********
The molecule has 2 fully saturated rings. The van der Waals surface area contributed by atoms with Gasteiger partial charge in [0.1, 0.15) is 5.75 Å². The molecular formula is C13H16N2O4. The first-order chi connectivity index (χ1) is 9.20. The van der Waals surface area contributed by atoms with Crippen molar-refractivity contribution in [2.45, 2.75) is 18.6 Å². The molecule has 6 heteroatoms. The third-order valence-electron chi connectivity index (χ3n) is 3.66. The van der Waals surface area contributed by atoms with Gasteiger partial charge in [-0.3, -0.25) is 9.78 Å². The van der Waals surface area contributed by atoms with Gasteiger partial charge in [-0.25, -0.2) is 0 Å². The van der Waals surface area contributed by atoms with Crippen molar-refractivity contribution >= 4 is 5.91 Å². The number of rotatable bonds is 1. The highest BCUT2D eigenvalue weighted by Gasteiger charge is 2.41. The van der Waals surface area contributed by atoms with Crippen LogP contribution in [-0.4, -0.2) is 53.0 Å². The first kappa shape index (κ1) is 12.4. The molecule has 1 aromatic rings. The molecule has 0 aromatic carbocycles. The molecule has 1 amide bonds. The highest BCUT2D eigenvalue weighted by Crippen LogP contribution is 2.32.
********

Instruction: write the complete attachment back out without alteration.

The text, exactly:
The molecule has 2 fully saturated rings. The van der Waals surface area contributed by atoms with Gasteiger partial charge in [0.1, 0.15) is 5.75 Å². The molecular formula is C13H16N2O4. The first-order chi connectivity index (χ1) is 9.20. The van der Waals surface area contributed by atoms with Crippen molar-refractivity contribution in [2.45, 2.75) is 18.6 Å². The molecule has 6 heteroatoms. The third-order valence-electron chi connectivity index (χ3n) is 3.66. The van der Waals surface area contributed by atoms with Gasteiger partial charge in [-0.3, -0.25) is 9.78 Å². The van der Waals surface area contributed by atoms with Gasteiger partial charge in [-0.25, -0.2) is 0 Å². The van der Waals surface area contributed by atoms with Crippen molar-refractivity contribution >= 4 is 5.91 Å². The number of rotatable bonds is 1. The highest BCUT2D eigenvalue weighted by Gasteiger charge is 2.41. The van der Waals surface area contributed by atoms with Crippen LogP contribution in [-0.4, -0.2) is 53.0 Å². The first kappa shape index (κ1) is 12.4. The molecule has 1 aromatic rings. The molecule has 0 aromatic carbocycles. The molecule has 1 amide bonds. The highest BCUT2D eigenvalue weighted by Crippen LogP contribution is 2.32.